Size: Harvard and Wharton are among the largest full-time MBA programs in the world. But both schools divide up the incoming class in ways that allow for significant bonding and camaraderie. At Harvard, every incoming class of some 900 students is carved up into ten sections, from A to J, of 90 students each. Each section takes classes together the first year. Students also are assigned to learning teams consisting of six students from different sections. These learning teams are usually meet daily throughout the first year to prepare for each day’s class assignments. At Wharton, incoming students are divided into four groups of about 210 students that are known as clusters. Then, each cluster is chopped into three cohorts of about 70 students, a full 20 students less than each Harvard section. Every cohort moves through the core curriulum as a unit, sharing the first year of their academic experience. Unlike HBS, you can waive out of the core courses if you have prior experience in the subject and move onto more advanced coursework. Only three courses can’t be waived at Wharton: business ethics, leadership, and communications.

Culture: While it’s a myth that competition is cut-throat among students at Harvard, it’s also true that the HBS environment is generally more competitive and intense. Size helps to breed some of this competitiveness among students, but so does the dominance of the case study method of teaching (see below) and the grading system. On the other hand, Wharton isn’t much different. After all, both Wharton and Harvard are big-city schools with all the advantages and disadvantages that come with being in active, dynamic cities. Typically, schools in large urban settings tend to have more intense and competitive cultures. It’s easier to escape school in a big city than it is in a college town or rural setting. Wharton has one significant disadvantage for MBA students: it has one of the largest undergraduate business and executive educations programs in the world, with 2,621 undergrads and 9,000 executives attending seminars and longer programs. That means the faculty and the resources are stretched across a lot of students.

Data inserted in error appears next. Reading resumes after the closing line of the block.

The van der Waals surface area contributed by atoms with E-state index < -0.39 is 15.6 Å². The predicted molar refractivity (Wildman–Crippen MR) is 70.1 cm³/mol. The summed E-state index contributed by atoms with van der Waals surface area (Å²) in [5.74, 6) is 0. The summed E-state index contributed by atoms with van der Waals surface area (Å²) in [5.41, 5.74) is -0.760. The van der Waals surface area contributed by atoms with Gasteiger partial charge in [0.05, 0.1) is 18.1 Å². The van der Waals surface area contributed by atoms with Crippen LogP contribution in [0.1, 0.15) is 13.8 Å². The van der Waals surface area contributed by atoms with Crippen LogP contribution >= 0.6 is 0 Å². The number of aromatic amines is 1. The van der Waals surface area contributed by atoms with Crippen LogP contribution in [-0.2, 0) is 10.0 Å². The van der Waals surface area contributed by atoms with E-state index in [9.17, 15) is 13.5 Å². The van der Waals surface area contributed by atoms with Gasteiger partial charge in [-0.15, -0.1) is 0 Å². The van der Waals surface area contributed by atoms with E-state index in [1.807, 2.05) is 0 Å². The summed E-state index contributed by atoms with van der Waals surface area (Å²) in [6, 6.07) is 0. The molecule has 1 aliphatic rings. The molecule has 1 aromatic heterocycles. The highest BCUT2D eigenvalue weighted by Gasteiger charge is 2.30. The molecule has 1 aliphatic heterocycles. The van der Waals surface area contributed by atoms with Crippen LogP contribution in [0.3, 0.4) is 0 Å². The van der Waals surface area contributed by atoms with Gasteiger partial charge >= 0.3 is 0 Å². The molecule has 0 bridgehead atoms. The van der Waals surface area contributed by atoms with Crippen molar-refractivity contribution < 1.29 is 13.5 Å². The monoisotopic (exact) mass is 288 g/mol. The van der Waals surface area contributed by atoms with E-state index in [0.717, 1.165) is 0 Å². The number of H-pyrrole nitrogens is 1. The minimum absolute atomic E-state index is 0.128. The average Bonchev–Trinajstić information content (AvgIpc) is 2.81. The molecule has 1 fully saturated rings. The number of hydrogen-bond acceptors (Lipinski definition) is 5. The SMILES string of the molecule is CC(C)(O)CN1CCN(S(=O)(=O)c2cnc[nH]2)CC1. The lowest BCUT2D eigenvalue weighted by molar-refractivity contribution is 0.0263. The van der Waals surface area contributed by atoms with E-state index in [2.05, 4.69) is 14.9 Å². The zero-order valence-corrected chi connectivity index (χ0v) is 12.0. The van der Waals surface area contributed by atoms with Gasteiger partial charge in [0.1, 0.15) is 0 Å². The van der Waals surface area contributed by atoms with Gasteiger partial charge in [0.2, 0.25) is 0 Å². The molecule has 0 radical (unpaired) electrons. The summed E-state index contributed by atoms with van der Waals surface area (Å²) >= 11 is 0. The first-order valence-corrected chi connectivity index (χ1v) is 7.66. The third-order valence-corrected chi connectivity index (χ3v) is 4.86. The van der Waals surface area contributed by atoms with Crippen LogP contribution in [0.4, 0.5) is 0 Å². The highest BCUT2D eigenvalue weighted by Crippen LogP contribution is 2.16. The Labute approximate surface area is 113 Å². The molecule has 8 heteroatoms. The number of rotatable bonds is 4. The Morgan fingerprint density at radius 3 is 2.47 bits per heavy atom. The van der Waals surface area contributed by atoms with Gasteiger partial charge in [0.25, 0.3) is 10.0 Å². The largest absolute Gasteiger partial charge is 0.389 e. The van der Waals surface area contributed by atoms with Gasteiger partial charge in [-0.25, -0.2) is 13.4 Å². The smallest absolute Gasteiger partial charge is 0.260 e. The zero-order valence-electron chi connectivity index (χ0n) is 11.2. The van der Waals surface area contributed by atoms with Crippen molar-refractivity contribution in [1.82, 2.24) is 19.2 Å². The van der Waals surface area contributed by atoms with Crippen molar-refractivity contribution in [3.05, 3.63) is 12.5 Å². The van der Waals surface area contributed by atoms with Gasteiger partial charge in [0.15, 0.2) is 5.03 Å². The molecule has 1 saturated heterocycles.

Facilities: Wharton has among the most modern and handsome facilities of any business school in the world. Yet, it’s no match against Harvard. No school is. Harvard Business School is like a university onto itself with 33 separate buildings on 40 acres of property along the Charles River. HBS has its own state-of-the-art fitness center, a massive library, a chapel, and several residence halls for students who want to stay on campus. Strategy guru Michael Porter and his Institute for Strategy and Competitiveness even has his own building on campus. There is no other business school that can even remotely match Harvard for its expansive classrooms and study halls. If Wharton were being compared to any other business school in the world, it would be hard to beat. The B-school campus is composed of seven buildings on and off Locust Walk, the brick-lined pedestrian thoroughfare at the heart of Penn. The buildings are closely clustered around the area of campus known as the “Wharton Quad,” a great meeting place and hub for students. The newest building, Jon M. Huntsman Hall, is home to both the undergraduate and graduate divisions of Wharton. It represents the single largest addition of academic space on the Penn campus in more than half a century. It’s a gorgeous world-class building of 320,000 square feet, designed around Wharton’s cohort learning model. This building alone boasts 48 clasrooms, four computer labs, 57 group study rooms, four floors of faculty offices, a 300-seat auditorium, student cafes and study lounges. If you’re keeping count, it’s essentially seven buildings at Wharton vs. 33 at Harvard.